"Yeah, but you took them back out of the trash," he taunted.
"I did not! I wouldnt take anything of yours if you paid me," she retorted.
"And I wouldn't give anything to you if you paid me! They weren't for you anyway!"
"Who else would want them?" she shot back.
"Drop dead!" he yelled a bit too loud.
Suddenly he noticed that many eyes were on him. Only two of those eyes bothered him however. He was back in Sister Mary Discipline's detention hall again that afternoon.
I apologize for being
mean and disrespectful.
He had to write the same thing 100 times. To make the punishment even worse, he was going to have to apologize in person! Hed rather write it a thousand times or even a million times. Hed rather write it a BILLION times than to have to say it to her face. Sister Mary Disciplines brand of punishment this time qualified as "cruel and unusual". What was wrong with using the ruler? He certainly had experienced the ruler enough times. Hed broken several with his knuckles. The ruler would have been much easier!
The next day before school, Sister Mary Discipline was waiting. When the buses started arriving, he started to sweat. Route 8 pulled up and Sister unfolded her arms and started to approach in his direction. He turned to go to the classroom but was not quick enough. Sister told him to wait. He started to feel like he was going to vomit. He saw her step off the bus and start walking in his direction, toward the classroom which was just behind him. She started to make a detour, when the nun called her name... first and last name. She stopped in her tracks and her face suddenly went white. She never got in trouble and Sister Mary Discipline only called people by first and last name if they were in trouble. Sister motioned for her to approach. When she got near, Sister looked at him.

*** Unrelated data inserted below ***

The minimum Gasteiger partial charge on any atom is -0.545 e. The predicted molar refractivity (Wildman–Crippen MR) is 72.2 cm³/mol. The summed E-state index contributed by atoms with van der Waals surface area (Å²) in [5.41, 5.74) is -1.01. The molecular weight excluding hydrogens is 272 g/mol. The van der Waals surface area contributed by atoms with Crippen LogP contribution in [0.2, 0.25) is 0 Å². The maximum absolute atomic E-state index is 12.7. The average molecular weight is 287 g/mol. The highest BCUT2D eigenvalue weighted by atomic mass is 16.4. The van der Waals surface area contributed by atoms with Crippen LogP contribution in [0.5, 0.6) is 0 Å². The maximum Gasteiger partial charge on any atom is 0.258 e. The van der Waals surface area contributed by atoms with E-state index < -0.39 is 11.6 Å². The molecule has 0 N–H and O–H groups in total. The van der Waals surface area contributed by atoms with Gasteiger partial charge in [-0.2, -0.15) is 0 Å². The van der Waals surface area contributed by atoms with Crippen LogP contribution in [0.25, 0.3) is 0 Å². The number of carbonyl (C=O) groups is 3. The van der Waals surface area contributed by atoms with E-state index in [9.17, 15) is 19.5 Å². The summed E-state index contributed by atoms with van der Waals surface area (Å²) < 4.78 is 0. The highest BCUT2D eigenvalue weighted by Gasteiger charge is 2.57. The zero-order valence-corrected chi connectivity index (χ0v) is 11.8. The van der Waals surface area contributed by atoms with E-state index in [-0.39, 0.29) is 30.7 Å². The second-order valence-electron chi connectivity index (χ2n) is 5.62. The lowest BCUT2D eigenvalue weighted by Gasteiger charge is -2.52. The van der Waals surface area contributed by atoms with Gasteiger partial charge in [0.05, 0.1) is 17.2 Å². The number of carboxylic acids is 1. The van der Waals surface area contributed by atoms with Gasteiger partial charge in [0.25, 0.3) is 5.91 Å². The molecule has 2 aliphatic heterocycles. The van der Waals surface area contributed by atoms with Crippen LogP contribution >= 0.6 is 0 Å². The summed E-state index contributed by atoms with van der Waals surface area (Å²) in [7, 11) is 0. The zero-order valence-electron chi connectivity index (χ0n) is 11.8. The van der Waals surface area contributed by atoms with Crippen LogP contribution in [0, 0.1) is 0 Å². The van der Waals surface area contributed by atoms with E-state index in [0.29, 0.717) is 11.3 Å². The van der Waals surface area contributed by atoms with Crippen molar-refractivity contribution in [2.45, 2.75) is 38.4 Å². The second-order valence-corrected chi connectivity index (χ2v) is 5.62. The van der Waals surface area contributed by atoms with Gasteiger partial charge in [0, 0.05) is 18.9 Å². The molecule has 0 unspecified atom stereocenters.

"I apologize for being mean and disrespectful," he blurted out.
"That's okay," she said looking at the scuff marks on his shoes.
Without saying a word, Sister Mary Discipline turned and walked to class.
"Thank you for the Valentines," she said softly.
"They weren't meant for you," he said.
"I mean only one was meant for you. I brought one for everybody in the class."
The bell rang. They started off to class before the second bell.
"Wait," he said. She paused and looked at him. He took her books from her arms.
"Come, let's hurry. We don't want to get in trouble again." She smiled and they hurried off to class. No further mention was made of the Valentine cards.
The year progressed. The eight graders made plans for high school and promised to stay in touch. Neither noticed the other leave that last day. They went off to their new schools and left their old world behind.
They thought of one another occasionally through the years a fleeting thought that would bring a nostalgic smile to their lips. One day, she was browsing through the bookstore, picking up books that caught her interest. She decided to get a basket to make it easier to carry her selections. Turning suddenly, she bumped into a gentleman who was carrying a similar number of books. The collision sent all the books flying, knocking several off the shelves in the process.
"Oh, I'm sorry!" she said.
"No, it was my fault," he apologized.
They both stooped down to retrieve the scattered books and simultaneously attempted to pick up one of the books that had fallen from the shelf. Their hands touched and they instinctively looked into each other's eyes. They both took a quick breath as they instantly recognized the other. They looked at the title of the book and suddenly blushed like two teenagers:
Junie B. Jones and the Mushy Gushy Valentine
"Was this one yours?" he asked feeling like a nervous thirteen year old again.
"No, it's not yours?" she asked feeling butterflies flutter inside.
He helped her to her feet and picked up her books. "You're still cute," he said.
She smiled. "Thank you. The years have been good to you too."
Stories & Poems from Around the World